review (composition)

From a book review by Dorothy Parker, quoted by Robert E. Drennan in The Algonquin Wits (Citadel Press, 1968).

Definition:

An article that presents a critical evaluation of a text, performance, or production (for example, a book, movie, concert, or video game). A review customarily includes the following elements:

  • identification of the genre or general nature of the subject being reviewed
  • a brief summary of the subject matter (such as the basic plot of a film or novel)
  • a discussion supported by evidence of the specific strengths and weakness of the subject reviewed
  • a comparison of the subject with related works, including other works by the same author, artist, or performer
See also:

Examples of Reviews:

Etymology:

From the French, "reexamine, look again"

Examples and Observations:

  • "A good book review should tell the reader what the book is about, why the reader may or may not be interested in it, whether or not the author is successful in his/her intent, and whether or not the book should be read. . . .

    "A review should be more than just a summary of the book's contents. It should be an involved and informed response to the style, theme, and content."
    ("Tips on Writing a Book Review," Bloomsbury Review, 2009)
  • "A good book review should do an evocative job of pointing out quality. 'Look at this! Isn’t it good?' should be the critic’s basic attitude. Occasionally, however, you have to say: 'Look at this! Isn’t it awful?' In either case, it’s important to quote from the book. If more book reviewers had actually quoted from the mortal prose of Fifty Shades of Grey, hardly anyone would have thought it was wonderful, although they all would have read it anyway. Criticism has no real power, only influence."
    (Clive James, "By the Book: Clive James." The New York Times, April 11, 2013)
  • More Than a Verdict
    "As readers we tend to be focused on the verdict: 'Did she like it?' we want to know as we read the review. We jump to the last paragraph, which may determine whether we'll read the book and even whether we'll read the review.

    "But a good review is more than a verdict. It's an essay, however brief, an argument, bolstered by insights and observations. A review that proves over time to be 'wrong' in its judgment may be valuable for those insights and observations, while a review which proves to be 'right' in its verdict can be right for foolish reasons."
    (Gail Pool, Faint Praise: The Plight of Book Reviewing in America. University of Missouri Press, 2007)
  • Reviewing Nonfiction
    "A good review should both describe and evaluate the book. Among questions it may address are the following (Gastel, 1991): What is the goal of the book, and how well does the book accomplish it? From what context did the book emerge? What is the background of the authors or editors? What is the scope of the book, and how is the content organized? What main points does the book make? If the book has special features, what are they? What are the strengths and weaknesses of the book? How does the book compare with other books on the same topic or with previous editions of the book? Who would find the book valuable? . . .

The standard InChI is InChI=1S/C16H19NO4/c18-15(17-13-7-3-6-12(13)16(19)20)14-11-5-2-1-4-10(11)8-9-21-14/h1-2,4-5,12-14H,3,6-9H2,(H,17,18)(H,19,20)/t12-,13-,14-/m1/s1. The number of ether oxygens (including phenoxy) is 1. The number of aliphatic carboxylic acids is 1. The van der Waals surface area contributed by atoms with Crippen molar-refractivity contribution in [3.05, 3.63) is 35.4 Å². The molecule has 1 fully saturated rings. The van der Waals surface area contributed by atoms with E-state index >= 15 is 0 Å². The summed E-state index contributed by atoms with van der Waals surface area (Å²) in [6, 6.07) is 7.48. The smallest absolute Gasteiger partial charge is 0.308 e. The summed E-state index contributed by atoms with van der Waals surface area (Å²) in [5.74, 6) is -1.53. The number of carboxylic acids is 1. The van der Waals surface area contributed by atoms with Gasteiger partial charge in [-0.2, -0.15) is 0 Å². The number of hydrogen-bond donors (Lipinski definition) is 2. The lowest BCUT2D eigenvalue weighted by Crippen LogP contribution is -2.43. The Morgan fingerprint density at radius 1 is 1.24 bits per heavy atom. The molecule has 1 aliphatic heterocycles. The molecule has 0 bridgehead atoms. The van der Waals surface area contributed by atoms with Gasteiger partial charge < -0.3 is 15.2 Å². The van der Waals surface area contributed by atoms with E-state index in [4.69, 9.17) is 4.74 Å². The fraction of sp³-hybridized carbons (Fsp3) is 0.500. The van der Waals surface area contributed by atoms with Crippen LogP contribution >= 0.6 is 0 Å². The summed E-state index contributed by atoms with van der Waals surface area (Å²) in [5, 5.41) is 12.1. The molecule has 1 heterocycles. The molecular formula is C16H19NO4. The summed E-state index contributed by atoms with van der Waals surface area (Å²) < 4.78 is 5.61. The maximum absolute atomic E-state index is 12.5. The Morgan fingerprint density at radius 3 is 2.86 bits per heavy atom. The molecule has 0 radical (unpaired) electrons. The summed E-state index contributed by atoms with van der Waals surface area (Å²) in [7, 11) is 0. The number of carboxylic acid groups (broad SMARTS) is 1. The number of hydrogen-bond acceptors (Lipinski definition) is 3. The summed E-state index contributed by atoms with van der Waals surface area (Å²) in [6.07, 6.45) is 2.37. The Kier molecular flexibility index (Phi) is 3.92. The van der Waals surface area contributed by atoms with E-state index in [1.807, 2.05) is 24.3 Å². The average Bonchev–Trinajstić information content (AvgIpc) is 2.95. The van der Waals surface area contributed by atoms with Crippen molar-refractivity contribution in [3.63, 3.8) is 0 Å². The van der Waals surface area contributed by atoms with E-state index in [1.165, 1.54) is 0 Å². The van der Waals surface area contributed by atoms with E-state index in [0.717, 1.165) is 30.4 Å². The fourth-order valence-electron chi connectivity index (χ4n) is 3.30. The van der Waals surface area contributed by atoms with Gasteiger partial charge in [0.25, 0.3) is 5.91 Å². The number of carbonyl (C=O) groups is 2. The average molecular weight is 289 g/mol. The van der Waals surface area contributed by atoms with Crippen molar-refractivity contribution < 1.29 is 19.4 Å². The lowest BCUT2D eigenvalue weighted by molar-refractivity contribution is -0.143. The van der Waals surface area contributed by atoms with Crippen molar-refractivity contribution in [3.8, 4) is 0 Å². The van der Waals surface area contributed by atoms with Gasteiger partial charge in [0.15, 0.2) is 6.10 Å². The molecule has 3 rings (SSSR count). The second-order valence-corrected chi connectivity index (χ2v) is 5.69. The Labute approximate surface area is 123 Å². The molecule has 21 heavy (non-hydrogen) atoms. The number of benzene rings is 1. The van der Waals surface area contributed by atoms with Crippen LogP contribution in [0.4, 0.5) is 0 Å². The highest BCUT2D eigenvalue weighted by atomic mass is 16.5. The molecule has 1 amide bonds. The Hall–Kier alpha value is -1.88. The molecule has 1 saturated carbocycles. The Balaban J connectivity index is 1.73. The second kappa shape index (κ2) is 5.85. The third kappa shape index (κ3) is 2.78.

"To facilitate writing, take notes as you read or mark passages of interest in the book. Write down ideas for points to make as they occur to you. To help formulate your ideas, perhaps tell someone about the book."
    (Robert A. Day and Barbara Gastel, How to Write and Publish a Scientific Paper, 6th ed. Cambridge University Press, 2006)
  • Anthony Lane's Review of Shutter Island
    "Rats! Rain! Lightning! Lunatics! Mausoleums! Migraines! Creepy German scientists! Nobody could accuse Martin Scorsese, in 'Shutter Island,' of underplaying his hand. The nominal task confronting him and his screenwriter, Laeta Kalogridis, is to take Dennis Lehane’s novel of the same name and render it fit for the screen. Scorsese, however, has a deeper duty--to pillage all the B movies he has ever seen (including some that were forgotten by their own directors), and to enshrine the fixations and flourishes of style on which they relied. In a celebrated riff on 'Casablanca,' Umberto Eco wrote, 'Two clichés make us laugh but a hundred clichés move us, because we sense dimly that the clichés are talking among themselves, celebrating a reunion.' 'Shutter Island' is that reunion, and that shrine."
    (opening paragraph of "Behind Bars," a movie review by Anthony Lane. The New Yorker, Mar. 1, 2010)
  • John Updike on Writing Reviews
    "Writing a book review felt physically close to writing a story--some blank paper inserted in the rubbery typewriter platen, some rat-tat-tat sound of impatient , inspired x-ing out. There was a similar need for a punchy beginning, a clinching ending, and a misty stretch in between that would connect the two. A review writer was generally safe--safe from rejection (though it could happen) and safe, as a judge himself, from judgement, though an occasional reader mailed in a correction or a complaint."
    (John Updike, Preface to Due Considerations: Essays and Criticisms. Alfred A. Knopf, 2007)

Pronunciation: ri-VYU

Also Known As: critique